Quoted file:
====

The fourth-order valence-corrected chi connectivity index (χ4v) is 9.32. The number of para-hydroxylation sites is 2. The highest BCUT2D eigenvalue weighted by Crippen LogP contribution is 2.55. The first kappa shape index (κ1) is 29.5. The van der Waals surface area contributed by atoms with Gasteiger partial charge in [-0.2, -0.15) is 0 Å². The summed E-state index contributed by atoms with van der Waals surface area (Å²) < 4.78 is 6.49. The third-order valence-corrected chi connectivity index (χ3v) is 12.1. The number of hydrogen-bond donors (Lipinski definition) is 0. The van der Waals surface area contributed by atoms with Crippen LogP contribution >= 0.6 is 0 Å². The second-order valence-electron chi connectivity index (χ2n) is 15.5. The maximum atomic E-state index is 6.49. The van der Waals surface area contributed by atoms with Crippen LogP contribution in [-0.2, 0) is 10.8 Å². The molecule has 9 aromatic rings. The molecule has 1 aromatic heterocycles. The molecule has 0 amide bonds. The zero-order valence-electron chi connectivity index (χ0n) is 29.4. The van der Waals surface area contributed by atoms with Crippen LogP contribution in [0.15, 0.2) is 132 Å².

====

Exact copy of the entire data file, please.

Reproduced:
The fourth-order valence-corrected chi connectivity index (χ4v) is 9.32. The number of para-hydroxylation sites is 2. The highest BCUT2D eigenvalue weighted by Crippen LogP contribution is 2.55. The first kappa shape index (κ1) is 29.5. The van der Waals surface area contributed by atoms with Gasteiger partial charge in [-0.2, -0.15) is 0 Å². The summed E-state index contributed by atoms with van der Waals surface area (Å²) < 4.78 is 6.49. The third-order valence-corrected chi connectivity index (χ3v) is 12.1. The number of hydrogen-bond donors (Lipinski definition) is 0. The van der Waals surface area contributed by atoms with Crippen LogP contribution >= 0.6 is 0 Å². The second-order valence-electron chi connectivity index (χ2n) is 15.5. The maximum atomic E-state index is 6.49. The van der Waals surface area contributed by atoms with Crippen LogP contribution in [-0.2, 0) is 10.8 Å². The molecule has 9 aromatic rings. The molecule has 1 aromatic heterocycles. The molecule has 0 amide bonds. The zero-order valence-electron chi connectivity index (χ0n) is 29.4. The van der Waals surface area contributed by atoms with Crippen LogP contribution in [0.15, 0.2) is 132 Å².